Former Secretary of State Hillary Rodham Clinton speaks at Georgetown and presents awards bestowed by the Georgetown Institute for Women, Peace and Security to a former ISIS captive-turned-activist and a Rohingya activist and former political prisoner.
Peace and security for women around the world has improved in the past 25 years, but may be at an “inflection point,” former U.S. Secretary of State Hillary Rodham Clinton said today at Georgetown.
“I would say it’s gotten better,” she said, “but we’re at an inflection point where I fear it could begin to deteriorate and get worse again.”
“I think we’re at this point where there’s a premium on top-down authority, where there seems to be a global turning away from international organizations, from the rule of law, and the United States is not playing the role that historically we have played,” she explained.
In partnership with the Peace Research Institute of Oslo, GIWPS recently created a Women, Peace and Security Index that draws on recognized international data sources to rank 153 countries on women’s wellbeing.
Clinton, honorary founding chair of GIWPS, presented awards to two young women Nadia Murad, a Yazidi human rights activist from Iraq who was abducted by ISIS; and Wai Wai Nu, a Rohingya human rights activist and former Burmese political prisoner.
Despite a possible trend away from progress, Clinton brought a message of hope to the audience of Georgetown community members, diplomats and media.
“Do not grow weary,” explained Clinton, who launched the U.S. National Action Plan on Women, Peace and Security at Georgetown in 2011. “Bring a sustained commitment, think of these honorees. Don’t get discouraged. Draw hope and inspiration from each of them and leave here today with a renewed commitment to making your own mark on the world. I know that’s what we need more than ever.”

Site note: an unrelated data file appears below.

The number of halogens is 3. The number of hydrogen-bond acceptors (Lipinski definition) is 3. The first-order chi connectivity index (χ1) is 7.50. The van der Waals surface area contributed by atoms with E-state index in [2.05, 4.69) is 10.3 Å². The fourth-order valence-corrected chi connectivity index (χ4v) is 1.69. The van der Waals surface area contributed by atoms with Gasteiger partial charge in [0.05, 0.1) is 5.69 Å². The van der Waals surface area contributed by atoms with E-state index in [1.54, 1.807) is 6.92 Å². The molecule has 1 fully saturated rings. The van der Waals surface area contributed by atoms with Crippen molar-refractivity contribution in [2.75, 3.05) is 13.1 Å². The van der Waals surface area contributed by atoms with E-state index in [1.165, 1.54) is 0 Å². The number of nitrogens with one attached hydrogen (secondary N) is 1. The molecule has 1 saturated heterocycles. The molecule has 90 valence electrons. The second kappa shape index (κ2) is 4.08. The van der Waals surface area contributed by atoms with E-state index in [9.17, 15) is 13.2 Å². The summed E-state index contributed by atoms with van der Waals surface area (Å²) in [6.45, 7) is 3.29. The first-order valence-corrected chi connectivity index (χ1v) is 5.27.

BBC chief international correspondent Lyse Doucet also received a special Global Trailblazer Award from Clinton at the event for her courageous reporting on war and efforts to spotlight the impact of conflict on women and children.
The reporter moderated a conversation with Clinton and the activists following the keynote speech.
Synergy Against Evil
Murad, recently appointed United Nations’ Goodwill Ambassador for the Dignity of Survivors of Human Trafficking, was only 19 when terrorists abducted her from her village in Northern Iraq.
Through a translator she noted that in the past three-and-a-half years ISIS has killed more than 5,000 people and abducted nearly 7,000 women and female children.
When asked what she has found most effective in fighting for justice, she said, “synergy – uniting the efforts of all the members of a community against the force of evil is what is challenging and what has been very effective. In telling the terrorist organizations that we are united against you.”
Murad also has worked with lawyer and activist Amal Clooney to hold terrorists accountable for their crimes.
Bringing Equality and Justice
Reading another question from a student, Doucet asked how Nu, who also was in her teens when she was imprisoned, was able to maintain hope in the fight for human rights.
After two years of her seven-year prison sentence, she was allowed to read books and read about the struggles of Rev. Martin Luther King Jr. and Nelson Mandela, among others, and that gave her hope.
“When you are born a minority, your life is not easy,” she said. “Even then, I know that we have to survive, and we have to be able to bring equality, peace and justice for those people … that has been done in the past by our leaders, and I believe today if we try, one day in our next generations we will really bring justice for those people.”
Not Shutting Up
GIWPS, led by former U.S. Ambassador-at-Large for Global Women’s Issues Melanne Verveer, examines and highlights the roles and experiences of women in peace and security efforts worldwide through cutting-edge research, global convening and strategic partnerships.
“Advancing the rights and opportunities and full participation of women and girls is the great unfinished business of the 21st century,” Clinton said during today’s event. “… We are not going back and women’s voices are not shutting up.”